Mr. Speaker, it gives me great pleasure to rise today to speak in
support of Bill C-224, a private member's bill presented by the hon. member for Hamilton-Wentworth.
I hope the journalists who cover the proceedings of the House of Commons note that we as members are not always at each other's throats. If the public only watches Question Period and if Question Period is the only parliamentary proceeding that hits the nightly news, a wrong impression of how this House operates can and I submit has developed in the minds of Canadians.
There have been numerous occasions in this Parliament setting it apart from the previous Parliament when members have agreed on the disposition of various subjects. When a good idea is presented it deserves support. This is the view of how the House of Commons should work which my party has tried to get across since all members convened here a little more than a year ago.
While we have not always been successful, politics by its very nature being partisan, I believe we have on many occasions raised the level of debate in the Chamber through mutual co-operation on a number of issues.
The private member's bill presented by my friend from Hamilton-Wentworth deals with an important issue in a way which deserves our support.
This bill proposes that charitable and non-profit organizations that receive public funds be required to declare the remuneration received by their directors and senior officers.
In supporting this bill I want to make it crystal clear that the Reform Party for the most part supports the work of charitable and non-profit organizations in Canada. The Reform Party supports the work of the voluntary sector in Canada. I would like to point out along with the previous speaker of the Bloc that I too thank all of the volunteers across Canada, many of whom give many hours and are not always thanked as they should be.
We recognize the need for volunteers in many organizations and we respect the right of these organizations to exist and to carry out their functions.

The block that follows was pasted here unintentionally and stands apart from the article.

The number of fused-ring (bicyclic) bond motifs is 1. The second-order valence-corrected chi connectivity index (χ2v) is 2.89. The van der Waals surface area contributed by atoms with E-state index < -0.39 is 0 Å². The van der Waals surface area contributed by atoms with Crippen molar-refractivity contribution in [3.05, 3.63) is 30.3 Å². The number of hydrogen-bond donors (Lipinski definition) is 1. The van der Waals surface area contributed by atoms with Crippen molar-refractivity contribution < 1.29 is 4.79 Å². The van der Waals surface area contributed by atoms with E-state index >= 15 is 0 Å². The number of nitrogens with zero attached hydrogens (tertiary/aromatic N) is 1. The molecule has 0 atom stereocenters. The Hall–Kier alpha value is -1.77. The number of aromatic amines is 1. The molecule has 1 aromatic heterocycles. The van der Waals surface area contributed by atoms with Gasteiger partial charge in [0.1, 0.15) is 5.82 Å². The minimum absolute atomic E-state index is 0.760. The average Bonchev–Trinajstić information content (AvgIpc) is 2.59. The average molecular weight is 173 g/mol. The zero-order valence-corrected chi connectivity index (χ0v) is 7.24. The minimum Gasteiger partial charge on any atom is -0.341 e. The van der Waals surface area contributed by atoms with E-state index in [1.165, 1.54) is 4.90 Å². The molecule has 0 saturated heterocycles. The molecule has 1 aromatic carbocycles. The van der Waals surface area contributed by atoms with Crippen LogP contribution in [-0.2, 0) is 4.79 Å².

However, what we are against, and this is the reason we support this bill, is these organizations not being accountable. If these organizations receive taxpayers' dollars then every penny of every dollar received should be accounted for.
I do not think it will come as a great surprise to many that Reform policy goes further than this bill. It is the policy of my party that no funds should be given by the government to any charitable or non-profit organization. It should be the responsibility of the organization to fund itself. If there is a need or a perceived reason for the existence of an organization then it should be able to sustain itself without the need for government handouts.
I also want to point out here that in my riding over the last year I have been donating 10 per cent of my salary, not because I think MPs are not paid enough or are paid too much, but because I think it was an opportunity for me to show people within my riding that if we are interested in a particular community project or a service group or a food bank then we can show others that it is up to us in the community to support those things.
Reflecting back on the last 15 years it seems to me that with the advent of the charter of rights and freedoms Canada gradually has become a society dominated by special interest groups, each group advocating what it deems to be a worthwhile cause. We all know to each of us the things we are involved in seem more worthwhile than what someone else is doing and it is an understandable feeling.
More often than not these groups receive seed money from some level of government. Because the federal government historically has the most money to give out, most of these organizations end up receiving some handout from the federal treasury.
The problem with this procedure is that the dependence on government grants begins and carries on. It becomes difficult for the organization to function without federal money. For political reasons it becomes difficult for a government, any government, to eliminate that funding.
It is the opinion of my party and it is my personal opinion as well that we can no longer afford to fund these organizations either totally or partially. If there is a good reason for the existence of the organization there should be a good reason for people to support it financially. However as long as these grants continue it is the least we as legislators can do to ensure that there is accountability.